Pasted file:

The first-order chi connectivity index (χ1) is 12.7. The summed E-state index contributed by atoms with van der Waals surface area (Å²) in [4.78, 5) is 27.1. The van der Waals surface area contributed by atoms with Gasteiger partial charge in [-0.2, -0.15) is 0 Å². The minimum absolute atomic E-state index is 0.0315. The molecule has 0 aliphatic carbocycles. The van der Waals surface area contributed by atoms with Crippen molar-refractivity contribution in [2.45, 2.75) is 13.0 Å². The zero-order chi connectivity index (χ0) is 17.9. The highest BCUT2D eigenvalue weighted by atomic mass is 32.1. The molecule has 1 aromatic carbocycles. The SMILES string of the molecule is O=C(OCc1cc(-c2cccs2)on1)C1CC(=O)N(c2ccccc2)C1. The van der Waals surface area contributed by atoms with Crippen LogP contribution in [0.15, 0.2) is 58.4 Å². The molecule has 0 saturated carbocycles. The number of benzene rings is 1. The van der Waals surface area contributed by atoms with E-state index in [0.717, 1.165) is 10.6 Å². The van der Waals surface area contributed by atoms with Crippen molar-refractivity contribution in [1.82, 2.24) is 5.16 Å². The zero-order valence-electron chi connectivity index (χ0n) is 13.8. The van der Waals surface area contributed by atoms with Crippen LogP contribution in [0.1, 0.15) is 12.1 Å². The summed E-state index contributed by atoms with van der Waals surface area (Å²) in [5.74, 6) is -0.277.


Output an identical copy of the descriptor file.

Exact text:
The first-order chi connectivity index (χ1) is 12.7. The summed E-state index contributed by atoms with van der Waals surface area (Å²) in [4.78, 5) is 27.1. The van der Waals surface area contributed by atoms with Gasteiger partial charge in [-0.2, -0.15) is 0 Å². The minimum absolute atomic E-state index is 0.0315. The molecule has 0 aliphatic carbocycles. The van der Waals surface area contributed by atoms with Crippen molar-refractivity contribution in [2.45, 2.75) is 13.0 Å². The zero-order chi connectivity index (χ0) is 17.9. The highest BCUT2D eigenvalue weighted by atomic mass is 32.1. The molecule has 1 aromatic carbocycles. The SMILES string of the molecule is O=C(OCc1cc(-c2cccs2)on1)C1CC(=O)N(c2ccccc2)C1. The van der Waals surface area contributed by atoms with Crippen LogP contribution in [0.15, 0.2) is 58.4 Å². The molecule has 0 saturated carbocycles. The number of benzene rings is 1. The van der Waals surface area contributed by atoms with E-state index in [0.717, 1.165) is 10.6 Å². The van der Waals surface area contributed by atoms with Crippen molar-refractivity contribution in [1.82, 2.24) is 5.16 Å². The zero-order valence-electron chi connectivity index (χ0n) is 13.8. The van der Waals surface area contributed by atoms with Crippen LogP contribution in [0.1, 0.15) is 12.1 Å². The summed E-state index contributed by atoms with van der Waals surface area (Å²) in [5.74, 6) is -0.277.